Friday night, I cooked a new pasta dish. It was tasty—bursting with bits of artichoke and tomato--yet slightly bitter. The recipe called for adding a bit of honey at the end if the sauce tasted too tart, yet I was in such a hurry to serve my ravenous gang, I skimmed right past that end note. With every bite, I kept thinking the dish was good, but it lacked something. I just couldn’t put my finger on what it was.
Looking back a few years, I now can see my running was like that Pasta Rafael recipe: enjoyable, but missing something. I realize it was a regular running partner.
When my kids were little, I’d occasionally run with my good friend Ellison: The miles passed by in an engaging blur of books read and childhood memories shared. But it takes 25 minutes to run to E’s house—too far to go for an early morning weekday run. Training for the 2010 Portland Marathon, Sheila and I joined running forces and swapped tales of our like-aged kids. But, again, she lives about two miles away.
My appetite for solo running was keen, though: Episodes of “Wait, Wait…Don’t Tell Me” and playlists populated by Lady Antebellum and Eddie Vedder kept me company. With earbuds jammed in my ears, I couldn’t hear what I was missing. Turns out it was the voice—and laughter—of Molly.
Molly, a mother of three like me who lives a mere six short blocks from my house. While we usually meet between our houses, I know from the few times she’s had to make one more poopstop, I mean, pitstop before heading out the door to meet me, that it takes a mere four minutes to get from my backdoor to her front one.
Molly, a woman who wasn’t a runner when we met through elementary school carpool. I’d pull up in front of her house and as her daughters clamored into my Honda Odyssey, Molly and I would shoot the breeze. More often than not, my hair was still damp from a post-workout shower, so the conversation often veered toward where I’d run or how many miles I’d cover. The look on Molly’s face conveyed wonderment, disbelief, envy, and a smidge of disdain. By the time my older daughter was in first grade, envy had won out, and Molly started run-walking on her lunch breaks as a veterinarian.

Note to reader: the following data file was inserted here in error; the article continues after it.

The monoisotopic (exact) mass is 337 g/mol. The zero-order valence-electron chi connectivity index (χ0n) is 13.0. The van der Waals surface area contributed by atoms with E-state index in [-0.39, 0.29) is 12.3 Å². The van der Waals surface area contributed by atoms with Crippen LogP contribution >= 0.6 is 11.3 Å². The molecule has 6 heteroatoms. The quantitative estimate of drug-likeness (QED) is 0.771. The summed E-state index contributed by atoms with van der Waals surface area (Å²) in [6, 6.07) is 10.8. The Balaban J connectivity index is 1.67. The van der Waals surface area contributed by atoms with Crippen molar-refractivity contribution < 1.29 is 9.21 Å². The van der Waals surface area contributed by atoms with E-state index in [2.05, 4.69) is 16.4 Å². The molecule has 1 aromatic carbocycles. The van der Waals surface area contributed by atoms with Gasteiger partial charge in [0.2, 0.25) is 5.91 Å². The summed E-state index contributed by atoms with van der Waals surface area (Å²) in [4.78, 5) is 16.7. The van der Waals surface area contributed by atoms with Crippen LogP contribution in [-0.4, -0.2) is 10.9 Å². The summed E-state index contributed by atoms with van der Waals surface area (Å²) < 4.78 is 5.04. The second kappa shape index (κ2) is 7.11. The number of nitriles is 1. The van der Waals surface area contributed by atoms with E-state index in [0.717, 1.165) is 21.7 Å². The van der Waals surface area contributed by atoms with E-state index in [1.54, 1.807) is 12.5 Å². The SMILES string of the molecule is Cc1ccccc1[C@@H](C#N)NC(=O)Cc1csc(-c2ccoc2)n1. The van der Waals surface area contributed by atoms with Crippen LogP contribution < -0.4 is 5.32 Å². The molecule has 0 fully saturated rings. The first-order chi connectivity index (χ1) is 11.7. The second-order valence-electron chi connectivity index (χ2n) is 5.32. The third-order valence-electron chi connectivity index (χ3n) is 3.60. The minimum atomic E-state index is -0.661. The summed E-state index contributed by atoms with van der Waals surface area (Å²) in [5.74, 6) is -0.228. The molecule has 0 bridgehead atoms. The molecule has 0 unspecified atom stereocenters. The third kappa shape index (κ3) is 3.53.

Molly, a newly minted mother runner who quickly progressed through her first half-marathon, an injury-riddled, aborted marathon attempt, then her successful 26.2 victory lap in 2011. While I vividly remember running by her side for the final miles of that Portland Marathon on a misty morning, I can’t pinpoint when we started running together on a regular basis.
It started out with weekend long runs done more often together than solo. Over the course of a year or thereabouts, we added on hill repeats on Mondays. Next came track sessions on Wednesday, as we started training for a marathon together. All at Molly’s suggestions, not mine, as I recall.
Usually in a relationship, I’m the bossy one. But Molly, in a manner as subtle and sly as her humor, steered our running partnership. It never would have occurred to me to ask Molly to share the pain of 800-meter repeats on the refurbished high school track. Yet once we fell into silent step, one behind the other, it made perfect sense. I played a race playlist on my iPhone in my pocket—the 21st century equivalent of a boombox, we joked—and she usually lead the way.
Never once have we run out of conversation, whether the talk is of Molly’s latest sewing project; my most recent AMR trip; my kids’ basketball and soccer games; her older daughter’s journey through the college admission gauntlet; my parents' health; our shared love of pioneer history; or neighborhood goings-on. And jokes: lots and lots of quips, barbs, and comical yarns.
Like a great episode of VEEP or Parks and Recreation, lines uttered on our runs make me laugh uproariously—yet as soon as it’s over, I can’t remember a single joke. (Well, except this recent one that I imprinted to memory just so I could share it here. Scene: We pass a woman standing solo with a dog on a leash. Woman is having a lively one-sided conversation. Me to Molly: “I trust she was talking on the phone with a bluetooth and not to her dog.” Molly: “Me, too—because her dog didn’t seem too interested in what she was saying.”)
These days, as Molly and I head into training for the Victoria Marathon in October, we run side-by-side on Mondays, Wednesdays, and Sundays. Molly often has to work on Saturdays or my kids have morning sports match-ups, so I run solo. Now, as I fumble with earbuds and trying to decide whether I feel like talk or tunes, it feels so odd to know no one is running to meet me. Like that Pasta Rafael dish, my runs always benefit from some honey—in the form of my BRF, Molly.